To date I have walked the 31st Street Bridge twice. The first time was a few years ago when I had over two hours to kill between an event downtown and a meeting in the Strip a few blocks from the bridge. So I naturally decided to spend it by walking from the first to second location along the Three Rivers Heritage Trail. It was winter and I saw the first flurries of the season as I crossed this bridge. For that reason, I remember the walk and the bridge fondly though I was disappointed and surprised when I arrived at the Strip District end of the bridge to realize how far away I was from the stores in the Strip. I had been planning on getting a snack at one of the nice little ethnic groceries or perhaps at the bakery. As I was in a car every other time I had been to the Strip, I never realized how little of the neighborhood the stores took up. Fortunately, there was hot chocolate and a good spread of fruit and pastries at my meeting.
As I sat down to write this post, I realized that I have already discussed most of the observations I had or at least something similar in other posts. So I went to PGHbridges.com to look for some inspiration of something new to write. It has a nice description of the decorations on the bridge (see link), which I completely missed as I walked it this summer either because they aren’t there or because I looked in the wrong places as I thought there might be some decoration. The other thing that intrigued me on the website was the name of the bridge which is 31st Street Bridge, Number Six Allegheny River. I thought perhaps this meant it was the sixth bridge at this location; however PGHbridges.com says that the 31st Street Bridge replaced a former bridge at 30th Street. While the streets aren’t that far apart, it seems more likely that “number six” refers to it being the sixth bridge up the Allegheny from the Point, yet this would have to be only counting road bridges (not railroad). The 1929 G.M. Hopkins map shows that the sixth bridge from the point is the 16th Street Bridge when you count the railroad bridge between the 9th and 16th Street bridges.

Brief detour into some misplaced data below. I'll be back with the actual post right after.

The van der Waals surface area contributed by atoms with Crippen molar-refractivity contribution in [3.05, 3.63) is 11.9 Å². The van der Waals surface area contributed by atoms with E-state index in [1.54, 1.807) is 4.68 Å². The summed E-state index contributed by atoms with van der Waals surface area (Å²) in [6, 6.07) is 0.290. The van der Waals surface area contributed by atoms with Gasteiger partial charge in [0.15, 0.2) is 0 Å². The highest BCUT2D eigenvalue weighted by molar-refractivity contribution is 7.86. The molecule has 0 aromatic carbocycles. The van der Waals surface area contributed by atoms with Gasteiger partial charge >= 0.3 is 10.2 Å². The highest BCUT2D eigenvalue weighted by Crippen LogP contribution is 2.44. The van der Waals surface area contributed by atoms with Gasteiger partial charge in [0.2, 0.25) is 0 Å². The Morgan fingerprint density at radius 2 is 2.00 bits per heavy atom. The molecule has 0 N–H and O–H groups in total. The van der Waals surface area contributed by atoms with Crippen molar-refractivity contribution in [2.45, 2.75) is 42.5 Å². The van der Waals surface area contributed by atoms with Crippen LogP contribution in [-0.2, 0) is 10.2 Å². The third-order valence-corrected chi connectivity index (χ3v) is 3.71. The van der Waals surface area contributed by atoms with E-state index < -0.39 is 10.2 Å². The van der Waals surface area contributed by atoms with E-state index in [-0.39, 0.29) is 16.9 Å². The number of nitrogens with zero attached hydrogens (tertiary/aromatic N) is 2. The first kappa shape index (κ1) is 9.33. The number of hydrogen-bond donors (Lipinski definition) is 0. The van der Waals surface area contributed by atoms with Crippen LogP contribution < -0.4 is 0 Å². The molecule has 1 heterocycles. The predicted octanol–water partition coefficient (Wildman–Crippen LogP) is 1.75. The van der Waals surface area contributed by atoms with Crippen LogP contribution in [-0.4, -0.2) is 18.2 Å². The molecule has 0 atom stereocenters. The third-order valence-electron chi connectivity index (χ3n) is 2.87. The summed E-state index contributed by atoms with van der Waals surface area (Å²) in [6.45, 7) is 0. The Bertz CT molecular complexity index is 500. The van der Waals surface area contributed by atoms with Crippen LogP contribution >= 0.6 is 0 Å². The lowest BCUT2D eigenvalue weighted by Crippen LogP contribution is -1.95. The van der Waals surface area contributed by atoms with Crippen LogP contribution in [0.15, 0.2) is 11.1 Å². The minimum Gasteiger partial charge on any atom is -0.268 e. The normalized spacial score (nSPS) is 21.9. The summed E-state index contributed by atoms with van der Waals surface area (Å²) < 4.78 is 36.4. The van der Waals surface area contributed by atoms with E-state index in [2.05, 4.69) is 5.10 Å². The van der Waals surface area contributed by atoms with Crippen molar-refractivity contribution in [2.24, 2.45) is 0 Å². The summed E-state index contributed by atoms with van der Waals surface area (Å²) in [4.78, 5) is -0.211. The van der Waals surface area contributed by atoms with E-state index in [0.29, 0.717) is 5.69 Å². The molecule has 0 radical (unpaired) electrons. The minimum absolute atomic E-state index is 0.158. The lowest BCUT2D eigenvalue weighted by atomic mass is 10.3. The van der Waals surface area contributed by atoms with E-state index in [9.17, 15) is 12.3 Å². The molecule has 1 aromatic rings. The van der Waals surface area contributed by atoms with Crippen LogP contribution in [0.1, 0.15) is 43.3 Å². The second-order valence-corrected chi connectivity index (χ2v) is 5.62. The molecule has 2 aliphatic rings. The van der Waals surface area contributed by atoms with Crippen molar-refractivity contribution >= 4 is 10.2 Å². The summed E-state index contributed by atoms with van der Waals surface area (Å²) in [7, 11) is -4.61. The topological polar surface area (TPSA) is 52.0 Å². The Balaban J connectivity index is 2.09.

These are the pictures that go with the topics I’ve discussed in other posts. On the left is the cookie-cutter, perfectly manicured housing development on Herr’s Island. In my Converted Railroad Bridge post, I mention how I feel like a trespasser when I walk through this part of the island. Except for the little lighthouse/widow’s walk attachments on top of the houses (the circular, red peaked roof thing), the development looks identical to some of the newer developments (older being 1960s) in the California town I lived in for several years.
The view downriver, above on the right, shows again the two clusters of tall buildings downtown that I first observed on the 16th Street Bridge (see July 13 post).
Several well-known landmarks (which I have mentioned in other posts) are visible from the 31st Street Bridge. First on the downstream side (above left) is the Immaculate Heart of Mary Church. Perhaps because of the lighting and angle, I don’t think it appears as impressive in the picture as it does in real life. I mentioned this landmark previously in my post about the Fort Duquesne Bridge. On the other side of the bridge (above right), the most famous landmark is Children’s Hospital, which came up in the 9th Street Bridge post. Before doing this project, I don’t think I realized just how big Children’s Hospital is. I thought it was big, but I’ve learned from observing it from the 9th and 31st Street bridges that it is actually huge. Closer to the bridge a little lower on the hill from the hospital is the St. Augustine Church in Lawrenceville, one of the many large, old, and beautiful churches in the city. I’d also like to point out the little church on the right-hand side of the photo towering above its surroundings. I don’t want to go into much detail about it now, but it is one of Pittsburgh’s repurposed churches and I will be coming back to it in a future post.
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